I grew up on the shores of the East Coast. But don’t get any ideas of white sandy beaches and palmetto trees. I did all my swimming on the south end of New York Harbor, on the Jersey side. The water was always nasty—dark and murky, and often with some kind of oil, tar, or scum floating on top.
But the creepiest thing about swimming in New York Harbor was the horseshoe crabs. Every early summer these prehistoric-looking creatures would crawl along on the bottom of swimming areas, terrorizing anyone who stepped on them. During the flood tides of a full moon, these monsters would swarm onto the beaches, a small one clinging to a big one, to lay their eggs.
These horseshoe crabs were hideous to look at. Their shell was a dark greenish brown and had rows of thorns or “teeth” along its back edge. And it wagged about a long, jagged, sword-like tail. Pick it up by its tail and you’d find that its underside is even uglier—a mass of flailing legs and gills. Hundreds and thousands of these worthless and purposeless creatures would die and litter the beach from one end to the other. Their decaying bodies filled the air with a smell so putrid that it defied description and bred biting gnats that made the beach a hellish place to be.
Naturally, I grew up with nothing but contempt for these nasty things. But I thought to myself, “Why did God, Who is capable of creating such beauty, ever make such an unadorned and loathsome animal?” I have since learned that horseshoe crabs have served some menial purposes as fertilizer and as chum and bait for fishing. “Is that their purpose—to be ground up and used as a substitute for manure? Surely, they can’t be good for anything else!”
Yet in recent years medical science has vindicated the horseshoe crab beyond anyone’s wildest dreams. Research scientists discovered that the horseshoe crab is immune to virtually all infectious microorganisms. They never get sick and can live unusually long lives. The secret to their impregnable immune system is in their blood. The blue blood of the horseshoe crab contains a substance called Limulus amebocyte lycate (LAL) which destroys all toxin-producing microorganisms. Consequently, LAL has become the most effective substance in detecting the presence of endotoxins in living things, making it invaluable for medical research and the treatment of disease.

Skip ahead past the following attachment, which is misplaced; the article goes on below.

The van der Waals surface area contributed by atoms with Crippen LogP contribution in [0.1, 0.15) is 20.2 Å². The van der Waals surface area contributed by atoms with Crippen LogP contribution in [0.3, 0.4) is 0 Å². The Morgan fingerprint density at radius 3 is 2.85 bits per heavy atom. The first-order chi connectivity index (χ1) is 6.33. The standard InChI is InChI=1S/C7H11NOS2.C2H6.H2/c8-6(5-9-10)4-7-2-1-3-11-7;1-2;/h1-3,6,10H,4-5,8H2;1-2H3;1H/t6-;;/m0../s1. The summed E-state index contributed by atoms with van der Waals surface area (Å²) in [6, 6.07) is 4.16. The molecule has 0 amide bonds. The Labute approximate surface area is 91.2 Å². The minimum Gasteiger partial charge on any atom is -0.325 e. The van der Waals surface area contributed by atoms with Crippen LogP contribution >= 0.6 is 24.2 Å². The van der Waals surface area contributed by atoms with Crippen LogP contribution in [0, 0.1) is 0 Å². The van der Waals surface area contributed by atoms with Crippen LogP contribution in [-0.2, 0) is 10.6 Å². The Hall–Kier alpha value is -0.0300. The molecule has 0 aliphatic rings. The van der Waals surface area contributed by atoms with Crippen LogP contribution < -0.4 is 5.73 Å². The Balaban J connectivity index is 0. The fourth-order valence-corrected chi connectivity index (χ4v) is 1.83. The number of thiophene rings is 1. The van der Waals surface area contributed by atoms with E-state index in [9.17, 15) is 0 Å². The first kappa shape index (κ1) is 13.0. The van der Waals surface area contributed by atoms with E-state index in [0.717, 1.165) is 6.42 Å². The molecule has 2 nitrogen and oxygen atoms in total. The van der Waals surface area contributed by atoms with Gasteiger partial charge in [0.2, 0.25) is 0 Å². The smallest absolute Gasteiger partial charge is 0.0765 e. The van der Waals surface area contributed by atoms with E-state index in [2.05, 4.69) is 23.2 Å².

The demand for horseshoe crab blood continues to grow every year and has already spawned a $50 million-per-year industry. Medical science has only scratched the surface of this humble animal’s potential benefit to humanity, but even today a single quart of horseshoe crab blood brings a price of over $15,000! What I once loathed and scorned as worthless has become a goose that lays golden eggs.
Hidden Potential of Humans
The longer I live the more convinced I am that a hidden potential for goodness and greatness lies within every human being. Too many of us write ourselves (or others) off as worthless and useless. We feel we’re incapable of making any contribution to society—as I once thought about the horseshoe crab. But, like the crab, we have not yet discovered the priceless gift within us that will someday enrich and bless our world.
Our heavenly Father has made us all for a wonderful purpose and has gifted us to fulfill that purpose. Do not give up hope for yourself—or others. God can help you discover your gifts and immeasurable value. He can lead you on the path to a productive and happy life. Open your heart to Him. He will bless you and make you a blessing. “Trust in the LORD with all your heart and do not lean upon your own understanding. In all your ways, seek to know Him more, and He will make your paths straight” (Prov. 3:5–6).
Dear Father in heaven, I place my life in Your all-loving and all-capable hands. Please help me to understand my value to you and to the world. Please make me a blessing to others and fulfill Your purpose in my life. Amen.